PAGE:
Decreases in LDH may reflect cessation of tumor growth, while increases are associated with tumor progression [35]. In this study, most of the 28 patients with post-treatment LDH that decreased to normal after chemotherapy, had a good response to chemotherapy (PR or CR), and ORR was significantly higher than that in patients with abnormal post-treatment serum LDH higher than baseline. This suggested that LDH changes after chemotherapy reflect tumor regression. However, no significant advantages were found for patients with post-treatment LDH that did not decline to normal and patients with both normal baseline and post-treatment LDH. Likely tumor regression occurred with the rapid and dramatic fall in LDH and this might explain why patients whose post-treatment LDH decreased to normal had longer PFS.

Therefore, serum LDH may be a useful biomarker to predict survival and chemotherapeutic response in advanced TNBC patients. More research is needed to confirm these findings and to understand the mechanism underlying LDH and tumor progression.

MATERIALS AND METHODS

A retrospective review was undertaken with female patients with advanced TNBC (n = 131) who received first-line chemotherapy at Fudan University Shanghai Cancer Center between 2005 and 2013. Patients were included if they had pathological confirmation of TNBC, biopsy or radiological confirmation of tumor recurrence or distant metastasis, good ECOG performance status, and available data on baseline and post-treatment serum LDH levels (see patient characteristics in Table 1). Patients were excluded if they had complications from other types of malignancies, no evidence of tumor recurrence or distant metastasis, acute heart failure, or severe renal or liver dysfunction.

Patients’ medical charts were reviewed to obtain data about clinical features, treatment information, and serum LDH levels. Menopause status was defined according to the National Comprehensive Cancer Network (NCCN) Guidelines (NCCN Clinical practice guidelines in oncology. Breast Cancer V1 2017 [36]). Serum LDH levels were measured using the Roche Cobas 8000 system (Roche, Indianapolis, IN, USA). All patients were told to fast after midnight on the day of the blood test. Baseline serum LDH levels were measured within 2 weeks before administering first-line chemotherapy. If multiple measurements were taken, the average of the measurements was used. Patients were stratified to normal baseline LDH (≤ 250 IU/L) and abnormal baseline LDH (>250 IU/L) groups. Post-treatment serum LDH measurements were conducted after two cycles of first-line chemotherapy. According to changes between baseline and post-treatment LDH values, patients were divided into four groups: Group 1 included patients with abnormal post-treatment serum LDH levels higher than baseline; Group 2 included patients with post-treatment serum LDH levels that decreased but did not return to normal; Group 3 included patients with post-treatment serum LDH levels that decreased to normal; and Group 4 included patients with normal baseline and post-treatment LDH levels. Tumor responses to chemotherapy (chemotherapeutic response) were assessed and graded as complete response (CR), partial response (PR), stable disease (SD), or progressive disease (PD) according to the revised RECIST guideline (version 1.1) [37]. Clinical response was defined as either CR or PR. Survival information was collected from medical records or telephone interviews. The disease-free interval (DFI) was defined as the period between surgical resection and diagnosis of tumor recurrence or distant metastasis. Progression-free survival (PFS) was defined as the period between the start of chemotherapy and the first time of documented PD. Overall survival (OS) was defined as the period between diagnosis of local recurrence or distant metastasis and death or last follow-up. Objective response rate (ORR) was defined as the percent of patients with CR and PR.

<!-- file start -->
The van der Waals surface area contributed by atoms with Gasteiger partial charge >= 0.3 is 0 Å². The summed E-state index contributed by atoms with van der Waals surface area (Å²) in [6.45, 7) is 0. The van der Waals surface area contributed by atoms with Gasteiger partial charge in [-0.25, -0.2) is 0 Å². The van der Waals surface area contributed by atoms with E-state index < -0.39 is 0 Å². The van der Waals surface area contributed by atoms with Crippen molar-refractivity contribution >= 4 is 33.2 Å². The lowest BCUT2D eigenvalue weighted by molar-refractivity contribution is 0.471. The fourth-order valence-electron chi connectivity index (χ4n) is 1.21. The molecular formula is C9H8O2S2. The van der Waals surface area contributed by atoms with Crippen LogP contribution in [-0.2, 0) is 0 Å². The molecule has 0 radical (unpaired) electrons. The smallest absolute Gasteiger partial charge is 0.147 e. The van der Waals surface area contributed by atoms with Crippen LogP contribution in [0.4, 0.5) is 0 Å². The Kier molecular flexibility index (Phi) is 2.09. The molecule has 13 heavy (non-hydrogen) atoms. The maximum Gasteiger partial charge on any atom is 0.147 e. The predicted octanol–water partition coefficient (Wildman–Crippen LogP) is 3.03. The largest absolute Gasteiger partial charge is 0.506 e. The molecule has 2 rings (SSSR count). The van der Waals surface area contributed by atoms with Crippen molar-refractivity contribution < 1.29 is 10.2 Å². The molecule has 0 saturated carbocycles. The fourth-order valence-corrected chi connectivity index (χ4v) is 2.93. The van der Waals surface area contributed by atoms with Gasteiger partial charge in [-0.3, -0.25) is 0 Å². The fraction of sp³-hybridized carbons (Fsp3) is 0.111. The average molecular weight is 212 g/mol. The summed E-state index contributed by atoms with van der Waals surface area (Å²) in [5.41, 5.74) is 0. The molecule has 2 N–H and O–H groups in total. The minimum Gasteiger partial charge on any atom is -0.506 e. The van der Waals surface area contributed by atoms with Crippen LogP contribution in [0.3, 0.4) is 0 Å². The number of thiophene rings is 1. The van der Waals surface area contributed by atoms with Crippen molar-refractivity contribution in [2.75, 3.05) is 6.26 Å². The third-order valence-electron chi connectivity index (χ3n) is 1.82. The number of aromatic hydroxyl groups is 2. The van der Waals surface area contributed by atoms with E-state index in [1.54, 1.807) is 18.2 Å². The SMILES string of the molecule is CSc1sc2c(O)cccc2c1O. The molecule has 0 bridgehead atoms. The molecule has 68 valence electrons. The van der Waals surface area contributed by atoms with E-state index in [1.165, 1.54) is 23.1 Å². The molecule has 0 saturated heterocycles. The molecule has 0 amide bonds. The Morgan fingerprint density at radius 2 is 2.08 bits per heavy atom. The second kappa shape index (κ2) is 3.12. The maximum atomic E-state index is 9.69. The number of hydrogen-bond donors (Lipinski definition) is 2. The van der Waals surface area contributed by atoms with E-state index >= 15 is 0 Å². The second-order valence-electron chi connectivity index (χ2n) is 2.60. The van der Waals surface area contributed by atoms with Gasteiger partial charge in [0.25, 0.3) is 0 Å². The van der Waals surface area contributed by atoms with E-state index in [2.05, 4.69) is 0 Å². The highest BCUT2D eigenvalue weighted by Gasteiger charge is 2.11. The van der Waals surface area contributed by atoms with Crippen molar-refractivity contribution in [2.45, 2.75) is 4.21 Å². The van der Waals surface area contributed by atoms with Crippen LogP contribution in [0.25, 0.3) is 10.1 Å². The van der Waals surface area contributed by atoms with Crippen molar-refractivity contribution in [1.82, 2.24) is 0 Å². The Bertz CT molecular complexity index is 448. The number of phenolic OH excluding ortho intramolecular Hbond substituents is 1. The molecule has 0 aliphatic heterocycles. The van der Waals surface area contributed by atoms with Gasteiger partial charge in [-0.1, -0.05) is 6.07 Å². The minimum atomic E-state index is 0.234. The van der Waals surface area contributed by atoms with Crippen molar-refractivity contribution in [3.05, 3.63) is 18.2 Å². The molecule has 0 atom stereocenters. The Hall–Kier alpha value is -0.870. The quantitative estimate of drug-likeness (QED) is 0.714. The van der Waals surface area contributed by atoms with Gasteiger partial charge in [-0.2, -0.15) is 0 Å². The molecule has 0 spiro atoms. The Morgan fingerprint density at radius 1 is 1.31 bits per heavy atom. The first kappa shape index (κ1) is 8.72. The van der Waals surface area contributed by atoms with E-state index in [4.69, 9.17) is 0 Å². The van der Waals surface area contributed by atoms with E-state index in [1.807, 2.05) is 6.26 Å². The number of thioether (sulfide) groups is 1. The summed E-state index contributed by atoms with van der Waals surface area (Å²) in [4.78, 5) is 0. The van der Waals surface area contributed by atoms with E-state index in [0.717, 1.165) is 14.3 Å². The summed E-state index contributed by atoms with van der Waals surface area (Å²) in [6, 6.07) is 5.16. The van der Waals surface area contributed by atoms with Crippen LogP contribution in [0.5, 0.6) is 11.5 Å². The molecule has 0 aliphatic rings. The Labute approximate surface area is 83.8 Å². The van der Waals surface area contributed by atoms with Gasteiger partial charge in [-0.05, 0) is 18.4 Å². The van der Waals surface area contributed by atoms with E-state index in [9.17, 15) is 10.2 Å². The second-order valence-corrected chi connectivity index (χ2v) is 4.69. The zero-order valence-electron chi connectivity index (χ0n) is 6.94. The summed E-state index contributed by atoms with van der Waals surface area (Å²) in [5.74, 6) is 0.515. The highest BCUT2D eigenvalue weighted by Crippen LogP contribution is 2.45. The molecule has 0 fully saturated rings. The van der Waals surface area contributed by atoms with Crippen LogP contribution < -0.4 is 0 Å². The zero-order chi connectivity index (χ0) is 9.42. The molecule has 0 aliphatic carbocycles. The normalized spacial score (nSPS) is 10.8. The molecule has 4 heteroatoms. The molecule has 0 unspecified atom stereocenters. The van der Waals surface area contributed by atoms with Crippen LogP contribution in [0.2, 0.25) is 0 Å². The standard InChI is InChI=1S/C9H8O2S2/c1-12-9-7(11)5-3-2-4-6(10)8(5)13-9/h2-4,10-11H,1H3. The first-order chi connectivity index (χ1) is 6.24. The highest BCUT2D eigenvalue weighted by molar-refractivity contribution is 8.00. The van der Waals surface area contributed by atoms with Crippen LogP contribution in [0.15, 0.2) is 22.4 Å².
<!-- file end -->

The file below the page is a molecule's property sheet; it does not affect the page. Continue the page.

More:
We used SPSS 21.0 statistical software to analyze data, and a two-tailed p value < 0.05 was considered statistically significant. A multiple comparisons analysis was not mandatory because the goal of this exploratory analysis was to identify hypotheses that could be subject to more rigorous future examinations. A chi-squared test was used to investigate the association between baseline serum LDH levels and clinical features, as well as the association between various risk factors and chemotherapy response. Logistic regression was used to analyze the association between serum LDH levels and potentially relevant factors, as well as the association between the chemotherapeutic response and potential relevant factors. PFS and OS were determined according to the Kaplan–Meier method, and intergroup comparison according to the variables in Table 1 was performed by the log-rank test. Subsequently, the relevant variables identified by univariate analysis with a significant association with PFS and OS (P < 0.1) and two clinically potentially important variables (age and type of first-line treatment) were analyzed using the Cox regression model to determine the independent prognostic factors for PFS and OS.

CONFLICTS OF INTEREST

The authors have no conflicts of interest to declare.

FUNDING

This research was supported by a grant from Shanghai Municipal Commission of Health and Family Planning (No. 201640069) and the Shanghai Natural Science Foundation (No. 17ZR1405700).